By definition, bankruptcy estate refers to a debtor’s legal properties that are available for liquidation to pay off creditors. The bankruptcy estate does not just extend to the physical properties that you have but to your property rights as well which the bankruptcy court might find the right to administer. On the other hand, if one or certain properties of yours are not listed in your bankruptcy estate, then the bankruptcy court nor its appointed trustees will be able to touch it.
Exemptions to bankruptcy estate
Because filing for bankruptcy allows you to be discharged of your debts and be no longer liable to pay them, the bankruptcy court – specifically, the trustee’s – deals with your bankruptcy estate and liquidates them to pay a dividend off your creditors.
However, you should take note that there are some aspects of your personal assets and properties are held to exception as a bankruptcy estate. For example, an educational savings account cannot be counted as part of your bankruptcy estate although the definition of the word includes all kinds of money and goods property that a bankrupt debtor has held during the time of filing. Pensions and social security payments are also exempted to be bankruptcy estates as well.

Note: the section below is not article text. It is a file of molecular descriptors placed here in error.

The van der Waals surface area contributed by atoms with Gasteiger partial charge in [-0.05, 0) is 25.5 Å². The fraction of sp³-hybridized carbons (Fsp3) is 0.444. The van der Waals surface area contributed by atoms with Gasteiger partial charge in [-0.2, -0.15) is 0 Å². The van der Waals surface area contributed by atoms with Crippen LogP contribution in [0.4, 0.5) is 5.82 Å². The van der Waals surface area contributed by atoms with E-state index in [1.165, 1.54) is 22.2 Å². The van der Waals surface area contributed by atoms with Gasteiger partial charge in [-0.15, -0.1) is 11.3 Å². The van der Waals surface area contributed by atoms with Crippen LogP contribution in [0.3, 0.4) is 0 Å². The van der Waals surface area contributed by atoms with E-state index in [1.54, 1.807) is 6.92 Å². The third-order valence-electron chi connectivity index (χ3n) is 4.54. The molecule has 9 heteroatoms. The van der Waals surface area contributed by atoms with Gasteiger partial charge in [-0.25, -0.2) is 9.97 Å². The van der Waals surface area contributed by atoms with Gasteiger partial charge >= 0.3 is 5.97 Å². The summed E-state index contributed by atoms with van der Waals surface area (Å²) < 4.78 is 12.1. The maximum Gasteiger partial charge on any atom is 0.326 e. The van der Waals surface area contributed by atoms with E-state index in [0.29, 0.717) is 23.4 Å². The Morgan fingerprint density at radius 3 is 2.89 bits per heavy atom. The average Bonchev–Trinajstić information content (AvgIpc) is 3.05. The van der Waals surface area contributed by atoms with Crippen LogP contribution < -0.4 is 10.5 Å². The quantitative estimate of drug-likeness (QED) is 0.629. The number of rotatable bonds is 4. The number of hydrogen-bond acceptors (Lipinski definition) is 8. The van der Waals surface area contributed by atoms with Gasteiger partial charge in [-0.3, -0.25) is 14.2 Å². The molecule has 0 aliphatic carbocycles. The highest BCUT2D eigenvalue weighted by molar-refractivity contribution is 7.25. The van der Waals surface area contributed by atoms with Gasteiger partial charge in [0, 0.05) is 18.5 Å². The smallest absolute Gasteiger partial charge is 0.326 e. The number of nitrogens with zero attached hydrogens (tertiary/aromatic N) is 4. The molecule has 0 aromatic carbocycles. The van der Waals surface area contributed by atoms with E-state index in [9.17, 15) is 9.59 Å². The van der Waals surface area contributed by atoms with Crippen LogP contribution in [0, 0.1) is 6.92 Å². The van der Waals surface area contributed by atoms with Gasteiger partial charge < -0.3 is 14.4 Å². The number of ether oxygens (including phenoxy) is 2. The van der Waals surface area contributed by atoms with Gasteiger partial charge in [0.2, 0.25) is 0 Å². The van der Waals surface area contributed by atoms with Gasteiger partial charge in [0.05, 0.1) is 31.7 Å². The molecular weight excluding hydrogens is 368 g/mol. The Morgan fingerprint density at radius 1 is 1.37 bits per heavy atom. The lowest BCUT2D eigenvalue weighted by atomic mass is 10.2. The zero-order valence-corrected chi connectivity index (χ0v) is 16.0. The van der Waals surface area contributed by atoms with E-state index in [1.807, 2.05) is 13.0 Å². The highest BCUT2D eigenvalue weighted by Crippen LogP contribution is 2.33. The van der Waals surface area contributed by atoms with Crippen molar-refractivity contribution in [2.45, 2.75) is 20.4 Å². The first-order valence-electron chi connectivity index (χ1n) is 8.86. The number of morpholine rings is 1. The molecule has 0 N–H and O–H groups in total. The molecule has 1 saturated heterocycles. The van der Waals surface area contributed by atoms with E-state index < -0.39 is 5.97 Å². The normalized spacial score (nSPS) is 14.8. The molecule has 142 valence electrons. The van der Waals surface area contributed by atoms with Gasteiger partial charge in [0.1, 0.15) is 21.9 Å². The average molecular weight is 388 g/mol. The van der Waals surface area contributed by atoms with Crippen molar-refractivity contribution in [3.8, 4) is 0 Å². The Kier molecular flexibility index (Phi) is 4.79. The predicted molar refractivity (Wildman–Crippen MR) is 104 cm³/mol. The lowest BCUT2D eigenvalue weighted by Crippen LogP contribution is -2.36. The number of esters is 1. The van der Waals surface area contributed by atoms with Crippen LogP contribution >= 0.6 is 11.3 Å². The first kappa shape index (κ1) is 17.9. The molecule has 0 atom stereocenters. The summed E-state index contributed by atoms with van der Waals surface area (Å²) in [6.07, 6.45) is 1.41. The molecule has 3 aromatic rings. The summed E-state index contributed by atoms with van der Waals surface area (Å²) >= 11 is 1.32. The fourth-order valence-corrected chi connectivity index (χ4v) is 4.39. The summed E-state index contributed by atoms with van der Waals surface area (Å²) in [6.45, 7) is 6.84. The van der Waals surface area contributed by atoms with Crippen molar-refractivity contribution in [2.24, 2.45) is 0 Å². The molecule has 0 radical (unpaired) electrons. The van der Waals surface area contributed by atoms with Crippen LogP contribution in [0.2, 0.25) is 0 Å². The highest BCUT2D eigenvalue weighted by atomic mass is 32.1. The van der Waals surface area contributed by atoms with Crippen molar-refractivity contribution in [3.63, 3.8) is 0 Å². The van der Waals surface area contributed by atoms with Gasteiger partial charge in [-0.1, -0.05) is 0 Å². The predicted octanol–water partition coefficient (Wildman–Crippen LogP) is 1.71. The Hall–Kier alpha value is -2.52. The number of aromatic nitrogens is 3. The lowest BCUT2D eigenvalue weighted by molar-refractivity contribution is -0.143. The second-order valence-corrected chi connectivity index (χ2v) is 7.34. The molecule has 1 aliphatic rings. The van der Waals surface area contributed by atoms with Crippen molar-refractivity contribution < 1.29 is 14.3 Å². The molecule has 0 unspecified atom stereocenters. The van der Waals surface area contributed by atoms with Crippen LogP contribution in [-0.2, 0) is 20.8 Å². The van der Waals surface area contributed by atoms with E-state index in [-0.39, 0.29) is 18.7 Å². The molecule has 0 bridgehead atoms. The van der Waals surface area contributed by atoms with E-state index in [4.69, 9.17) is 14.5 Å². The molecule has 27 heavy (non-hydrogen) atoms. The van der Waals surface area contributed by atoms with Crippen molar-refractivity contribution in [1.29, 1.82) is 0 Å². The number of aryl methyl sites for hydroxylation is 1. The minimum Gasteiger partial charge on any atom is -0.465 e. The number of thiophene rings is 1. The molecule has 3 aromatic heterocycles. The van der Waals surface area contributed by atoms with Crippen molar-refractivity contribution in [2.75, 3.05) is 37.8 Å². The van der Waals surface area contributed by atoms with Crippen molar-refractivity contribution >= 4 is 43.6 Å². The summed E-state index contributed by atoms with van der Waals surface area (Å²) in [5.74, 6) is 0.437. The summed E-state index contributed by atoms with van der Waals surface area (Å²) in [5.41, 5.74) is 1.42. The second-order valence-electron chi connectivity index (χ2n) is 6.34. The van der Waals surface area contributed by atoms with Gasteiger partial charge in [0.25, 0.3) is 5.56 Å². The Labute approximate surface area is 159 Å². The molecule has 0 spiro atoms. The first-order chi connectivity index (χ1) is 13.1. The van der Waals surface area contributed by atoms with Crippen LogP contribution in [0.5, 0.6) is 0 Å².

Categories of properties and the bankruptcy estate
Sometimes, it’s easy for you to know which properties would be part of your bankruptcy estate. However, there are times when you do not exactly know which categories of your properties can be include in your list of bankruptcy estate. To remedy that, here is a list of the most common categories of properties that can be included in your bankruptcy estate.
- Properties you own and possess upon filing – whether you still owe money on that car of yours or you still have a standing mortgage on your house, both of them are part of your bankruptcy estate, everything you own and is in your possession is part of your bankruptcy estate as well. But if you possess a property but you do not own it, then it wouldn’t be part of the estate.
- Properties you own but do not possess upon filing – sometimes there are properties that you own but do not have possession of when you filed for your bankruptcy case like security deposits or loaned properties, still they are part of your bankruptcy estate.
- Property you are about to receive – if you have a legal right to something but haven’t yet received like an inheritance, receivable accounts, tax refunds, wages, commissions, or insurance policies, they would still be included in your bankruptcy estate.
- Common law property states – if you are married and you have a joint bankruptcy case filed every property that both of you own will be part of the bankruptcy estate. But if you file alone, only half of the property you own with your spouse and the properties to your name would be part of the estate.
- You should also be aware that some properties like that of a community property, property that generates continuous revenue like book royalties, and properties that appreciates in value like lands are also subject to become part of your bankruptcy estate. If you have a need for a complete list of a bankruptcy estate and you are unsure of which properties to include, a bankruptcy lawyer would be able to help you.